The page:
The Lifetime Risk Of Stroke And Dementia Is Shockingly High, New Study Concludes


Using over 25 years’ worth of data from more than 12,000 subjects, a team from the Erasmus University Medical Center in Rotterdam, the Netherlands, has concluded that the lifetime risk of suffering a stroke or developing dementia or Parkinson’s disease is 48 percent in women and 36 percent in men.

Their new study, published in the Journal of Neurology, Neurosurgery & Psychiatry, was undertaken with the hope that an accurate and straightforward quantification of the alarming prevalence of neurological disorders will bolster the call for increased research into preventative treatments.

“Recent estimates indicate that the global costs-of-illness for these diseases sum up to more than 2 percent of the annual world gross domestic product," the authors wrote. "This socioeconomic burden is expected to grow steeply with the aging of populations and continuing increases in life-expectancy worldwide. 

“Yet, these common neurological diseases remain understudied in terms of prevention at the population level and underfunded compared with other common diseases such as cancer and heart disease, which likely reflects skewed societal perceptions of lifetime risk.”

Lead investigator Dr M Arfan Ikram and his colleagues note that past investigations have provided muddled estimates of prevalence because many don’t account for the fact these conditions often occur together – they share many risk factors, such as high blood pressure and cholesterol – or fail to analyze men and women separately (lifetime risk is different due to women’s longer life expectancy).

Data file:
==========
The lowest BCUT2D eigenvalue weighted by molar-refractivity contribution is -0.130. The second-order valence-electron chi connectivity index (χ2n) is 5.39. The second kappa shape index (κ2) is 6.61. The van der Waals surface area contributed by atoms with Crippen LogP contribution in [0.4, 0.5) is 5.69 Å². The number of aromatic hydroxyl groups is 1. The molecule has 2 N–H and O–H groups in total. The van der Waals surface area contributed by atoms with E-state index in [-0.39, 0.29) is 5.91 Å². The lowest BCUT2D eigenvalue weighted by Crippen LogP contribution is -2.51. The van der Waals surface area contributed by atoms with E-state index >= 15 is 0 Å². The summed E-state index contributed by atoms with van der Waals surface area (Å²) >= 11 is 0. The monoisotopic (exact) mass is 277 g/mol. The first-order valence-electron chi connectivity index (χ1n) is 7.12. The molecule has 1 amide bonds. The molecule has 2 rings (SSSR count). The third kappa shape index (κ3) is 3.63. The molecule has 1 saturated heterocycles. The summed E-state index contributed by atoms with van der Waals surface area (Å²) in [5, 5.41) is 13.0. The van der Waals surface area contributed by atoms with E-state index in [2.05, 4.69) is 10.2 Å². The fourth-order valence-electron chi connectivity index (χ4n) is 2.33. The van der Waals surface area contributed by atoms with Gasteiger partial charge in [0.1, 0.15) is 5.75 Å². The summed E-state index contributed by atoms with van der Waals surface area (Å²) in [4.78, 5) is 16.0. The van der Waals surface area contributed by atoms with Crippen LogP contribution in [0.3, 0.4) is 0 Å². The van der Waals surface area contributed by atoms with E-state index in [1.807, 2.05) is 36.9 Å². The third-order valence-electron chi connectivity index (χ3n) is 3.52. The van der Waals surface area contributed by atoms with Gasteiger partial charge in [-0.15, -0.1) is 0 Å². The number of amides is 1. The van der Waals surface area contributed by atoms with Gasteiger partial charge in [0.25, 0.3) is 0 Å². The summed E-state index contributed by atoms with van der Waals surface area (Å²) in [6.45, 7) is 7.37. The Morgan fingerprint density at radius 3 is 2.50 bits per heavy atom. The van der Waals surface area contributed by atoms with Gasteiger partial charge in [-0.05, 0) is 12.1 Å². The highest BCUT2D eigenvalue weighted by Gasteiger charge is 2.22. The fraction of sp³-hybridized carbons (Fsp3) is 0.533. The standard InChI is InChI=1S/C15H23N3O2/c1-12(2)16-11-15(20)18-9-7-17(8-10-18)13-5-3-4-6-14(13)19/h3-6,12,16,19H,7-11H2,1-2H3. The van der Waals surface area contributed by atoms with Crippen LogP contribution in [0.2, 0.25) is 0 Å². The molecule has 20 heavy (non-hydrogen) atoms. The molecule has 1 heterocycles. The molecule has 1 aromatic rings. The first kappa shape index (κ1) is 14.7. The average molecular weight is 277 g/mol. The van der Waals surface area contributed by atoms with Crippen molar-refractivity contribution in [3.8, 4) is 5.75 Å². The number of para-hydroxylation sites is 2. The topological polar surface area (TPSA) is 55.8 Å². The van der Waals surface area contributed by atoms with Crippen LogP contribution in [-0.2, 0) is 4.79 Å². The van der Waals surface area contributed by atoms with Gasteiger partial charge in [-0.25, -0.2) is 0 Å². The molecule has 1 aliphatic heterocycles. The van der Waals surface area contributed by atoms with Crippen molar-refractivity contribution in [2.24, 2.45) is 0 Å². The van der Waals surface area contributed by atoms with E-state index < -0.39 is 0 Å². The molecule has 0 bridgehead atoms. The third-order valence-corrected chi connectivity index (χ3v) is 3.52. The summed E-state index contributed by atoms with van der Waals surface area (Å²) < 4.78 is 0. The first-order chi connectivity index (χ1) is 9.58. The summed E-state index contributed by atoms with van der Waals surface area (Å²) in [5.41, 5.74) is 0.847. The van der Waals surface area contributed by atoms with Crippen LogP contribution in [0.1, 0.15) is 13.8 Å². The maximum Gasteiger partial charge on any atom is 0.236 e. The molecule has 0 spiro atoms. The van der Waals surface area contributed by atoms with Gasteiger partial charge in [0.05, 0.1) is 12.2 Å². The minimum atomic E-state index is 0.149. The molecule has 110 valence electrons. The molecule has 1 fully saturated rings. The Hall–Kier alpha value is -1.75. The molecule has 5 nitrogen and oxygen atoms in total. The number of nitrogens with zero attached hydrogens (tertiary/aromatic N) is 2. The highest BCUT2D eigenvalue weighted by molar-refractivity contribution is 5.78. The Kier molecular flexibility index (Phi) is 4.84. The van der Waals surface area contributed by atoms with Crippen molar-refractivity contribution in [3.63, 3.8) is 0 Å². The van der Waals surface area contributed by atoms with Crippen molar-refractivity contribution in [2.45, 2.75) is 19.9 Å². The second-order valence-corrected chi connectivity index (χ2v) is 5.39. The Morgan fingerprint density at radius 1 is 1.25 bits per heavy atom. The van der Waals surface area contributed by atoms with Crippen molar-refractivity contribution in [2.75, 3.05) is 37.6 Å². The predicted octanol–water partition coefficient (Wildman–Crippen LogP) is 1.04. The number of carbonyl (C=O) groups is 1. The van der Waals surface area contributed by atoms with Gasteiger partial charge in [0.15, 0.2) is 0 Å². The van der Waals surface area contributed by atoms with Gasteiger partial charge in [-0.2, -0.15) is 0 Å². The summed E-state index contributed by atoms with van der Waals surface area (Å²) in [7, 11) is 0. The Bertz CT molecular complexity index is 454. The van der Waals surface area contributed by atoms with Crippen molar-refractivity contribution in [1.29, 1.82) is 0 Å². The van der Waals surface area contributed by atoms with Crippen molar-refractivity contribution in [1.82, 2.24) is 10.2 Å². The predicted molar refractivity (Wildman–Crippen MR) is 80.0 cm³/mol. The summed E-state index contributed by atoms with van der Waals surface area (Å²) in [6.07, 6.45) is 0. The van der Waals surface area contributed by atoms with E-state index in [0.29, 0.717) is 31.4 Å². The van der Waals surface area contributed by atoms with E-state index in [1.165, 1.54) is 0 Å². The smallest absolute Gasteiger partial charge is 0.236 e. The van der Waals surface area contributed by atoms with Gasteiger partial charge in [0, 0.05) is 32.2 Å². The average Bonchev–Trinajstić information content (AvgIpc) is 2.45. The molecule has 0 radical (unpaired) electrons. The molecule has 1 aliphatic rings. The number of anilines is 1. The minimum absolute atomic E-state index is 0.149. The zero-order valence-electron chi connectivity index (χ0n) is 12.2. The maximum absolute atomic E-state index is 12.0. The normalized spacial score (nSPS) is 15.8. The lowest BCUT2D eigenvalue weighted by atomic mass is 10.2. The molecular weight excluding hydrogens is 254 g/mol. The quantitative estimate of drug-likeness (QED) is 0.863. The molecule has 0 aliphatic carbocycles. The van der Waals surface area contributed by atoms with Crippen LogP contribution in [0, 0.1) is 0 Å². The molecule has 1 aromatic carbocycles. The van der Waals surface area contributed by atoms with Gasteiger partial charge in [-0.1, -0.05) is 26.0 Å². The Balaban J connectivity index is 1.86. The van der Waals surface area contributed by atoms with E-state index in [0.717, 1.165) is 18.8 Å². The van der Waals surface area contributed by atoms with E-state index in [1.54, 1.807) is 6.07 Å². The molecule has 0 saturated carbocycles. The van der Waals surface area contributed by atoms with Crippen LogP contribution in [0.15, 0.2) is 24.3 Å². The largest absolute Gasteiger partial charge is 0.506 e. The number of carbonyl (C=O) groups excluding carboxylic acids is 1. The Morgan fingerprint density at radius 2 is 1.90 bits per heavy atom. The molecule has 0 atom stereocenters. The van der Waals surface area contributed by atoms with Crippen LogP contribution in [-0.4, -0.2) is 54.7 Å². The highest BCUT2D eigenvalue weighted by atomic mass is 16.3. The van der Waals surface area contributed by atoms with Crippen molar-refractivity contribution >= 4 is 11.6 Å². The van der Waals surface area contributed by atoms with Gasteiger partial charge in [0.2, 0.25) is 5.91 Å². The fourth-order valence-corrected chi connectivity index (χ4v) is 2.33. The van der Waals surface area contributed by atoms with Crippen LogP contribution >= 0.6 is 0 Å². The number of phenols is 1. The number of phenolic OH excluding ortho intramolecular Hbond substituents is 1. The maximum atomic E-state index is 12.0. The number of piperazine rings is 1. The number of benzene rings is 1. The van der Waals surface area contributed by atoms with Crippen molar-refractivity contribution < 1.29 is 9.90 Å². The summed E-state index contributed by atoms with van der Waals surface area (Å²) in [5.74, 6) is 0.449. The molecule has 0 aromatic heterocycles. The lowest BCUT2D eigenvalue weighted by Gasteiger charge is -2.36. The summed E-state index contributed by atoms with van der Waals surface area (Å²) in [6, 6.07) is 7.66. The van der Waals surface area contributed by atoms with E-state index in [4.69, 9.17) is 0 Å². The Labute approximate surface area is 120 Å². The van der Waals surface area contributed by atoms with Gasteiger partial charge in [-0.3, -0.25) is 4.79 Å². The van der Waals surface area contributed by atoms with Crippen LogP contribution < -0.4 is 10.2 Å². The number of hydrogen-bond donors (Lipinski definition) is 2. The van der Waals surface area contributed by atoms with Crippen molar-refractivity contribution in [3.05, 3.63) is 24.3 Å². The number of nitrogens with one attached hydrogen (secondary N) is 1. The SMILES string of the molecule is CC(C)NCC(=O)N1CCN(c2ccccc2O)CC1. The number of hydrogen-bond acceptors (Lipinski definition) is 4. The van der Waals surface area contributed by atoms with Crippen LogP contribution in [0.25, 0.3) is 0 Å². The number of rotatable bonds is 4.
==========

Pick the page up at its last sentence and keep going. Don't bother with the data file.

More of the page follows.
To provide a stronger portrait of disease likelihood, Ikram’s group turned to the dataset from the famous Rotterdam Study – an assessment of age-related diseases that followed nearly 15,000 residents, aged 45 and above, of a Rotterdam suburb for 26 years. Participants who had a history of any of the three diseases at the study onset were excluded, leaving 12,102 individuals.

The team’s analysis of health records from the cohort showed the risks listed above and many more jarring statistics. When assessing the diseases individually, they found that dementia was more common in women (26 percent risk) than men (14 percent risk). For stroke, men and women had a similar lifetime risk (19 percent each after 45 years of age), but men were more likely to have a stroke at younger ages. Various Parkinson's-like disorders were rare and showed similar rates across sexes.

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